And the “phobia” homophobia is alive and well, too. It’s so covert and underground because it’s not cool to hate, but there is a climate in this country that seems to make it okay if it is pointed out. It’s sad, but true. Throw the media in and boy, it’s an interesting pot to stir. I don’t want to get too political here…
Have you had any significant pushback from people either inside or outside of the LGBT community for your involvement?
Oh, I have supportive role models and I have pushback. Oh, the people I met when I worked at Blake’s!Wow! Talk about outpourings of love. So many wonderful friends I have made just from being there and letting people know what I am involved in month to month. I love the friends that I have in this community, who are willing to fundraise, help promote, put on and do everything they can for any cause that I support. Alice Masker, who is managing partner for Metrotainment Cafes, taught me that and was the first person to support my crazy causes and ideas. She is amazing. When my best friends Ron Russell and Tommy Sweat put on a party in their house year after year to raise money for a cause, that support just came through year after year.
Then some people seem to think that if you are straight and you are involved with the community, that it must be for a selfish reason or that you have some sort of emotional restitution. I have made a point to give back to the people that have given to, loved and supported me. It’s that simple. The worst was when I was selected to be Grand Marshal for the Pride Festival in 2011. Someone that was a regular when I worked at Blake’s said to my face, “Well, why did they pick a straight chick? Wasn’t there a dyke that has done something good?” Those were his exact words. I said, right before I punched him in the face, “Yes, they could have, but they chose me and I am damn happy that they did.”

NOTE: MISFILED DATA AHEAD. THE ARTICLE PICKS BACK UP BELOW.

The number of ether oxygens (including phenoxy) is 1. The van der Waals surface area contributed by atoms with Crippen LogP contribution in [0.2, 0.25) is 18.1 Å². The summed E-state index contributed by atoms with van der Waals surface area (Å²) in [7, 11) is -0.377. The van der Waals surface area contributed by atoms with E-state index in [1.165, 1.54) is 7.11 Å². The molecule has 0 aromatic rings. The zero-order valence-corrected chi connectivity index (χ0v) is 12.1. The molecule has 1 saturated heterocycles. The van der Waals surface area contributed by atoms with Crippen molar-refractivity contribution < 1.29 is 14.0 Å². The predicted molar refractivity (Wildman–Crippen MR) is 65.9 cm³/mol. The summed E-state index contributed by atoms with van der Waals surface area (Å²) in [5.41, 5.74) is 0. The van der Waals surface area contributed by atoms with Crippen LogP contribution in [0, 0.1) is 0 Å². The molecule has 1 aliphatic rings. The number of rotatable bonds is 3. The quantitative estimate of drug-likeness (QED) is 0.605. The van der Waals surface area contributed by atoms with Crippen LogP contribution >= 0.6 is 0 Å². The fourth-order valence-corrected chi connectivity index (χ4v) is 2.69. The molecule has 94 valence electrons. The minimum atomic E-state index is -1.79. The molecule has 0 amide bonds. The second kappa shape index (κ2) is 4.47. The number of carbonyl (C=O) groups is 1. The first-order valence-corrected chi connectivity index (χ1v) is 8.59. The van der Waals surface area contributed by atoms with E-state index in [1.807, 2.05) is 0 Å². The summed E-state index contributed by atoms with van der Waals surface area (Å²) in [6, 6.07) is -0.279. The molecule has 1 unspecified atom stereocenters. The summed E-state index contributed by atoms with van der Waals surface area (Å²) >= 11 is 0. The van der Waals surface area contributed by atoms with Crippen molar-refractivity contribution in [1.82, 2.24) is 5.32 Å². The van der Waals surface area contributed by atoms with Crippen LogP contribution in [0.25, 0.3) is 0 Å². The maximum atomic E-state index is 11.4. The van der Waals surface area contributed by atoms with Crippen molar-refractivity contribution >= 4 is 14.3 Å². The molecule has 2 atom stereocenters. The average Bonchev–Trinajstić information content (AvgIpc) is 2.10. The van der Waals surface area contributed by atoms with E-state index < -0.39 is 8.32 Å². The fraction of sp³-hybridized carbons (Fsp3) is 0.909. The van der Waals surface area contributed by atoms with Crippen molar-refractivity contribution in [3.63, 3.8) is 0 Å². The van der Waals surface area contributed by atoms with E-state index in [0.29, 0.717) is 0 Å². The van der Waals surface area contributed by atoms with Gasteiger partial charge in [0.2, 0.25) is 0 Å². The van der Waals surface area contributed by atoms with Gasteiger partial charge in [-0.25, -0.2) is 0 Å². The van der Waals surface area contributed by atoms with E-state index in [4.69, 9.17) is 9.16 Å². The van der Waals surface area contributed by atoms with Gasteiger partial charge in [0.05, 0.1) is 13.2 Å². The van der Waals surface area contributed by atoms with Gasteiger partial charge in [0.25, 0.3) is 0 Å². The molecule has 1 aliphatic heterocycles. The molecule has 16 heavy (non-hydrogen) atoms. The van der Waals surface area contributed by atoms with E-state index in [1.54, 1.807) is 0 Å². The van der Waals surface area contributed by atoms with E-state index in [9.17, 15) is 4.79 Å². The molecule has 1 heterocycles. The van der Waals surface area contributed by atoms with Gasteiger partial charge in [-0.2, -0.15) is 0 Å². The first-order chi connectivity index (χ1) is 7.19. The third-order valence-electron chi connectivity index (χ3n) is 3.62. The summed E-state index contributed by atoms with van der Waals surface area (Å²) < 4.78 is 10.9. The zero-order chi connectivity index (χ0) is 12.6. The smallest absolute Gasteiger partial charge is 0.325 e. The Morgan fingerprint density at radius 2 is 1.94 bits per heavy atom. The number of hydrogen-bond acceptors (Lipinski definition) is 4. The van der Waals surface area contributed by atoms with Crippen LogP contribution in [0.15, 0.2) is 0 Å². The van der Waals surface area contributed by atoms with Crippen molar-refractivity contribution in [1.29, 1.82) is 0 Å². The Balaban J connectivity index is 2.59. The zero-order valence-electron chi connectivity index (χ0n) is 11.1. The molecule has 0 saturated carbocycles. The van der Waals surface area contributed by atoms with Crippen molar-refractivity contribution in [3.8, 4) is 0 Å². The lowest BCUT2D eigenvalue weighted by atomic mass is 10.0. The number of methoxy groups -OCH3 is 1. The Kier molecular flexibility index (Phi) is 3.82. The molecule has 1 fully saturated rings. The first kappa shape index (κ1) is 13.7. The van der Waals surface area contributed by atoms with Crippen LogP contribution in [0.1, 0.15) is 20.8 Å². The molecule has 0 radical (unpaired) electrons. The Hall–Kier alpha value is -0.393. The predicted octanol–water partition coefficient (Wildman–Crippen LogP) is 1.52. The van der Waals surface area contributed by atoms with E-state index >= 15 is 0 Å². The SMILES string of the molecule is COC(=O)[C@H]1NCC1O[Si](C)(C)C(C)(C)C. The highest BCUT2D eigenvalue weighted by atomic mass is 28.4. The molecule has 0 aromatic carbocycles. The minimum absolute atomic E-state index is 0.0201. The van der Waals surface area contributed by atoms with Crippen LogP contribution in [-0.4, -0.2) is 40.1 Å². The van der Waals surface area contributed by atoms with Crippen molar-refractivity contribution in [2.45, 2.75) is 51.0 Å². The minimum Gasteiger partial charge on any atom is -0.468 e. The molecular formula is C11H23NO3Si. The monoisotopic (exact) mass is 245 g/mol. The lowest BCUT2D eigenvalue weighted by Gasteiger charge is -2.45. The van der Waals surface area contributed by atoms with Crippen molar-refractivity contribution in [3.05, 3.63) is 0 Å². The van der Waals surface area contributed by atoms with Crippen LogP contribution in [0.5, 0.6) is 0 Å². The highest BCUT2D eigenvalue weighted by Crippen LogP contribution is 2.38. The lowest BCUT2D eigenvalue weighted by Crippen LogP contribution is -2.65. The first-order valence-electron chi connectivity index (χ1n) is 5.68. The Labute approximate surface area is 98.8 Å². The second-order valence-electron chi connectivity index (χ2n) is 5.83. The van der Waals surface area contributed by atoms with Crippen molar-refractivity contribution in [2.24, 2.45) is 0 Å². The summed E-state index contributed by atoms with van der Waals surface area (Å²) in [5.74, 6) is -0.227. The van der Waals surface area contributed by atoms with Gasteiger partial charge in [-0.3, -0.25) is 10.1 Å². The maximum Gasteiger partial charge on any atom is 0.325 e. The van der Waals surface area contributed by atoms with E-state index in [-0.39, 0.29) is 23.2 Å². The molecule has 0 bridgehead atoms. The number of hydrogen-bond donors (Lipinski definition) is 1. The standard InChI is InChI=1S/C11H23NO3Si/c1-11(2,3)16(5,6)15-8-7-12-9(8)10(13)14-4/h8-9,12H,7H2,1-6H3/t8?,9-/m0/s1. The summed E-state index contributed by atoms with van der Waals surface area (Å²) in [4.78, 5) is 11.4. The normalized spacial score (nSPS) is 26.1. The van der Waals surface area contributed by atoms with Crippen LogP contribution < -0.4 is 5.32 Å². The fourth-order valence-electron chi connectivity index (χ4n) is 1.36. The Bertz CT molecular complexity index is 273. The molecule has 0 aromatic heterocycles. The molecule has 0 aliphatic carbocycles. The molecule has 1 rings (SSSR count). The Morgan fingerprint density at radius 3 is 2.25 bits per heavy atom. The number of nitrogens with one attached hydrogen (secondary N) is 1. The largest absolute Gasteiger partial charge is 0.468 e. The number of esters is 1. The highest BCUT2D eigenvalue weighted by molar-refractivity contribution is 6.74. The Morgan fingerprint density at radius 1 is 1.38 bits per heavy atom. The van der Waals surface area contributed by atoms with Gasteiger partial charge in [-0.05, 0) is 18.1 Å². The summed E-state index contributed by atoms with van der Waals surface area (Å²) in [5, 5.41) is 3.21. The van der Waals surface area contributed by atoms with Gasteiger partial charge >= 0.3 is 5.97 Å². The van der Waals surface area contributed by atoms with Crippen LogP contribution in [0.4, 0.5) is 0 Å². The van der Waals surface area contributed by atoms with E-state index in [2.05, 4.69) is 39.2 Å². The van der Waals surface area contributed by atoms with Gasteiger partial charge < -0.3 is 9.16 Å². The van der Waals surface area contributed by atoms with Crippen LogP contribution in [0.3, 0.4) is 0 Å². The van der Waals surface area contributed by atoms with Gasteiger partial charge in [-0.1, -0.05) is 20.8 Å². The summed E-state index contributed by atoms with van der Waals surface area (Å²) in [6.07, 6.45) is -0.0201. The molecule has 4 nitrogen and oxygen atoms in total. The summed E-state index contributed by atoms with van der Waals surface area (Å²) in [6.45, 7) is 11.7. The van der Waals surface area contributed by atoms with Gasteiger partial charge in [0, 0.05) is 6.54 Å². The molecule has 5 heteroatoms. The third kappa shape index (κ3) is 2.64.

As a straight ally, what was your reaction to being selected as a Grand Marshal for the 2011 Atlanta Pride Parade?
I cannot begin to describe the emotion I felt when I was chosen grand marshal! It’s an honor and a privilege to know that people feel that I am a representative worthy of such a title. When my friend Jason Paul started the Facebook campaign, I told him he was crazy and that it wouldn’t happen. I was just happy to know that I had a great friend in him and that he thought that much about me. But when I would see people responding and people would stop me and ask me about it when I was out and about…I didn’t know what to do. But with that title, and being chosen, is the duty to stay involved and committed to this community. I plan on doing just that. Parade day I cried, it was unbelievable when you are on that route and your are waving and you are getting all this love. I was representing this community, my family and my friends to this city. It was beyond words!
You recently wrote a story on so-called “ex-gay” camps. Do you think there will come a time where the conservative voices that promote these ideas will die down, if not go away altogether? And what do you think the LGBT community should do to counter these attacks?
Unfortunately, no I don’t think those conservative voices that promote misunderstanding and hate will go away. I would love to see it in my lifetime, but as long as there is hate, there will be people who spread it, one way or another. They are not as loud and prominent as they have been, there is so much good that has happened within the LGBT community, and the populous has more understanding than ever before that it seems to have drowned them out a bit…when I was doing that story and the research that I came across stopped me in my tracks. In the year 2012, we have men and women who are told that being who they truly are is a shame and sin. The LGBT community needs to continue to do what I feel it has been doing the past decade and not back down, have a solid agenda and stop the divisiveness within the community. Be collective. A solid wall is harder to tear down that one with holes in it.
What would you like to say to our readers and the community at large?
I would like to say thanks…it may sound simple, but thanks for the support, for the love, and the acceptance of me within this community. I promise I will continue to fight for you and march on forward with you.